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What is Subletting? What Every Landlord Needs to Know

Finding the right tenant for your rental property could prove to be a tedious process. After going to all of that effort, what happens when the tenant skips town, leaving your apartment sublet to someone else? What could easily become a landlord’s worst nightmare is also an avoidable situation. Join us below as we explain what subletting is, the pros and cons, along with how landlords can use a subletting policy to protect themselves from unauthorized occupants.

What is subletting

What is Subletting vs. a Lease Assignment?

Simply put, subletting is when third-party rents or “subleases” the property from the original tenant. This third party will now live in the rental and assume the rental payments. Therefore, the individual or family you screened and rented to is no longer occupying the unit. This presents a major challenge for landlords; for starters, you do not even know who is living in your investment property. As you continue reading, we will discuss how a landlord can deal with these situations and, more importantly, avoid them altogether.

What is a Lease Assignment?What is a Lease Assignment?

Alternatively, lease assignment allows the landlord more control over who is taking over the lease on a rental unit. This is a formal agreement that allows for the rights and obligations under the lease to be transferred to a new party. The benefit here is the tenant can still bring prospects to the owner; however, they are still held to the standard screening qualifications.

The Two Types of Subleases Every Landlord Should Know

Short-Term Sublease – A short-term sublease is used for a temporary or extended absence of the original tenant. For example, the tenant must travel out of state for a work assignment or family matter. Typically, this can last for anywhere from 30 days to 3 to 6 months or however long is necessary.

Permanent Sublease – When a tenant plans to leave and never come back, they search for a third party willing to take over the property through a permanent sublease. Like a short-term sublease, any changes to the property’s tenancy should never be done without the permission of the property’s owner.

Why Would a Tenant Try to Sublet the Lease?

Most commonly, tenants that need to terminate their lease early simply do not want to incur the added cost or penalties associated with breaking a lease. That said, one of the most common reasons a tenant may seek to sublet is relocation for a job, schooling, or life changes. While this may be a legitimate reason to move, it still leaves landlords in a tough situation.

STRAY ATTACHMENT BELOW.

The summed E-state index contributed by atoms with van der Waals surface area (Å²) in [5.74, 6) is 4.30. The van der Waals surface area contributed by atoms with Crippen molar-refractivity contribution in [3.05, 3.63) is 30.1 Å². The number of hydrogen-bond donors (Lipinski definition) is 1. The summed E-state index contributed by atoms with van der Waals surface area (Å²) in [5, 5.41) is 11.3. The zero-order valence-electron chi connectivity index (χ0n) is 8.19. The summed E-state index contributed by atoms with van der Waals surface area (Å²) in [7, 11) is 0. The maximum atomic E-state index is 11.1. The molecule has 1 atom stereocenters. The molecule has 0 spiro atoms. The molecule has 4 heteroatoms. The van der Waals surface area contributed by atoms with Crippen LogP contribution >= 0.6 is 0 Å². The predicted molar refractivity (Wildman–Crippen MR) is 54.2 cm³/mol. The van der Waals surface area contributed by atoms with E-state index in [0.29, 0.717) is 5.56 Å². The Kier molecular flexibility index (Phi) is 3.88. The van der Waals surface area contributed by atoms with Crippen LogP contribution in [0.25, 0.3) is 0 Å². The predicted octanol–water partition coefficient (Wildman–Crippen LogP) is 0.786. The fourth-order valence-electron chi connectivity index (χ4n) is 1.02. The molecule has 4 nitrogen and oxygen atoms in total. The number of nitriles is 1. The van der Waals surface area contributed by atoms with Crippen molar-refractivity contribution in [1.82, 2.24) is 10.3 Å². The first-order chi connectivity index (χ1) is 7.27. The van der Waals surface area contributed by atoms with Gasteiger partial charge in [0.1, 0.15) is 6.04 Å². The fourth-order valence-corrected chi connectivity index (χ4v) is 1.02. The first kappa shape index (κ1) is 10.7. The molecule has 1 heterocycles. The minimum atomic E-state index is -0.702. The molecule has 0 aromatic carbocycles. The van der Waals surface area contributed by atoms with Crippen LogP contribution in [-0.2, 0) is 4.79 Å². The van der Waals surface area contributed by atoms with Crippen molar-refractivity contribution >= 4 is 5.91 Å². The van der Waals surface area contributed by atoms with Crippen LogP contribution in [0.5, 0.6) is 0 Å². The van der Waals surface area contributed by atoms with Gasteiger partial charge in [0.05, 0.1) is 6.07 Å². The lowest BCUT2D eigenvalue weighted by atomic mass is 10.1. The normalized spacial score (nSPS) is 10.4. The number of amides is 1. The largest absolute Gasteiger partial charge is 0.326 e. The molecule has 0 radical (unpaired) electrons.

Furthermore, some tenants just vacate because they want to or for reasons such as disputes with roommates or neighbors. In either case, having a solid lease process for early termination and the prohibiting of subletting is key.

Why Would a Tenant Try to Sublet the Lease?

The Pros and Cons of Subletting for Landlords

Subleasing is not bad in all instances if the landlord is involved in the process from the start. In fact, it can prove beneficial for hard-to rent units or during slow times of the year when an extended vacancy is likely. However, every landlord should weigh the pros and cons as they look into these types of agreements. Check out some of these points below –

Pros of Subletting

  1. No Turnover or Vacancy – Allowing a sublease can help prevent a tenant from breaking their agreement and skipping out on you. Plus, subleasing means the new third party will take over the existing lease, which n=means no vacancy or gaps in rental payments.
  2. Tenant Finds Prospects – In the event of a sublease, the current tenant must bring qualified individuals to the landlord for approval. Therefore, saving both time and marketing money for the landlord.
  3. Possible Shared Responsibility – Depending on the sublease agreement terms, the original tenant may still have some responsibility if the subletter vacates, causes damage, or stops paying. This adds another layer of protection for the landlord’s interests.

Cons of Subletting

  1. Trouble Screening – If the landlord does not screen all sublet candidates, this could leave property owners vulnerable. Basically, without proper screening, landlords have no idea what kind of tenants will occupy the property. The departing tenant is likely just trying to find someone able to cover the rent and is not necessarily looking out for the landlord’s long-term interests.